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Tuesday, October 4, 2011

Latino Families Flee Alabama After Immigration Ruling

Jeremy Gonzalez picks tomatoes on a farm in Steele, Ala., Monday, Oct. 3, 2011. Much of the crop is rotting as many of the migrant workers who normally work these fields have moved to other states to find work after Alabama's immigration law took affect last week. Many farmers stand to lose much of their crops because they have no help to harvest it. (AP)

Jeremy Gonzalez picks tomatoes on a farm in Steele, Ala. Much of the crop is rotting as many of the migrant workers who normally work these fields have moved to other states to find work after Alabama's immigration law took effect last week. (AP)

There’s been an exodus of Latino immigrants from Alabama, after last week’s ruling by a federal judge upheld most of the state’s new immigration enforcement law. The fear of deportation among undocumented immigrants is making its way into the schools, which under the law now must request proof of citizenship from new students who enroll.

Bill Lawrence, principal of Foley Elementary School in Foley, Alabama told Here & Now‘s Robin Young that after hearing about the new rules, many children arrived at school afraid.

“The students came in tears, running to their teachers and crying in fear. They’re afraid that their moms and dads would not be home when they got home. Many of them were almost in hysterics,” he said.

Lawrence said as many as 45 children did not attend school that day, and dozens of parents are withdrawing their kids and fleeing.

Most of his students are U.S. citizens, but many have parents who apparently are not.

The law requires Alabama school districts to forward to the state Department of Education the names of students who fail to prove citizenship.

A spokesperson for the department, Malissa Valdes, said if students can’t provide documentation, they are “in no way prosecuted for that.” The state will forward the numbers of undocumented students, not the names, to the Legislature.

“We want them to be there, we want them to be educated,” Valdes said. Federal law requires public schools to educate undocumented children.


  • Bill Lawrence, principal of Foley Elementary School in Foley, Alabama

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  • Get Harveys

    Regarding interview with Alabama school district official…he uttered “…irregardless..”, which still is not a word; sad that a school official cannot speak his native tongue correctly. 

  • http://www.facebook.com/people/Dan-Fulton/100000019043153 Dan Fulton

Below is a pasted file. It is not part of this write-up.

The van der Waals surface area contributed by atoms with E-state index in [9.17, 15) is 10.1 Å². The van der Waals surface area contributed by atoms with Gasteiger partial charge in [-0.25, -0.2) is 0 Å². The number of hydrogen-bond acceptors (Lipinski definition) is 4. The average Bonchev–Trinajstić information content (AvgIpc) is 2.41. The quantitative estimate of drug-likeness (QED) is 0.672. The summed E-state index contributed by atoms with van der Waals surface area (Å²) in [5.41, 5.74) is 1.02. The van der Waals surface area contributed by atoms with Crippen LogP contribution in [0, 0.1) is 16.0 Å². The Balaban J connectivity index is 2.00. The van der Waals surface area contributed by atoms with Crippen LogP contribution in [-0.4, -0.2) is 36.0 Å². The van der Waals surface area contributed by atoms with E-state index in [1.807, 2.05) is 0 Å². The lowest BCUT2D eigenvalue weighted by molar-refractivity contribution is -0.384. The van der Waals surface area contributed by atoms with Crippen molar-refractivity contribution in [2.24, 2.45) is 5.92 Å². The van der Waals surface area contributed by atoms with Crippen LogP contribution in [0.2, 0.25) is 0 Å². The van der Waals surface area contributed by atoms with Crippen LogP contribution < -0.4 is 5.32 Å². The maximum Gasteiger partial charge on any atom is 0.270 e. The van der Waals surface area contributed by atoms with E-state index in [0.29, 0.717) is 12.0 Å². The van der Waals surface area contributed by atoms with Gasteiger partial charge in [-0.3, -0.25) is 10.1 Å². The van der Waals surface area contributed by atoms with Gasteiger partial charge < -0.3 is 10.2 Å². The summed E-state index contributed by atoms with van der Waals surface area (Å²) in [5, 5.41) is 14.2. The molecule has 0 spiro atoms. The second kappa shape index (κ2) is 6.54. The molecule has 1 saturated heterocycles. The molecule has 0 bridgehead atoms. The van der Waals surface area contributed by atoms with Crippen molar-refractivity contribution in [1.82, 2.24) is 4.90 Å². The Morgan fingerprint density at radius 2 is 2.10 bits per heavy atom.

Thank you for your report!
    As a retired Alabama teacher and a member of AEA and NEA,
    please know how ashamed I am of this Alabama immigration
    Some of us in Alabama share a strong disdain for the disgusting law.
    However, I live in a state with much too of this attitude:

    Consider these recent headlines:
    “UA economists see grim fourth quarter in Alabama,”
    “Immigration law impact: Hispanic students vanish from Alabama schools,”
    “Central Alabama farmers warn state immigration law leaves crops at risk.”
    It appears that no matter how rotten the Alabama economy and its schools, nor how rotten the unpicked crops in its fields,
    Alabama is determined and steadfast:
    “Audemus jura nostra defendere — We Dare Defend Our Rights.”
    Shout out this Republican declaration from the fertile sands of Alabama’s Sand Mountain
    to the once brilliantly white sands of its tar-balled Gulf Shores:
    As Alabamians we must sacrifice for the “right” and “justice” and indeed “liberty.”
    Rather than sharing the goodness and blessings of
    fresh foods, jobs, and economic prosperity, we must
    embrace the grand yet simple wisdom of these four words:
    Better Rot AND  “Right.”

    Indeed, “right”  here is just stupid, shortsighted, and defies common sense.
    Yes, wicked, evil, and immoral might better describe.

  • steve

     The “listen” link for this report on the home page is wrong. It leads to the whole show MP3. The “listen” link on the webpage on the webpage dedicated to this webpage is correct. 

    (Btw, Robin, please talk to your techies to request the development of an NPR-like playlist-supporting media player — or at least request that direct download links for the MP3s are displayed next to all “listen” links. Otherwise, we must click “listen” then wait for the player window to appear, then click the MP3 download link on that window. And if we want to listen to a series of segments from different shows/dates, then we must do this repeatedly for each segment we want to hear, then go to the download folder, then create a playlist using our preferred media player, then play. This is not at all convenient. Esp compared to NPR’s player, which permits users to create playlists online via the website itself.)

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Robin Young and Jeremy Hobson host Here & Now, a live two-hour production of NPR and WBUR Boston.

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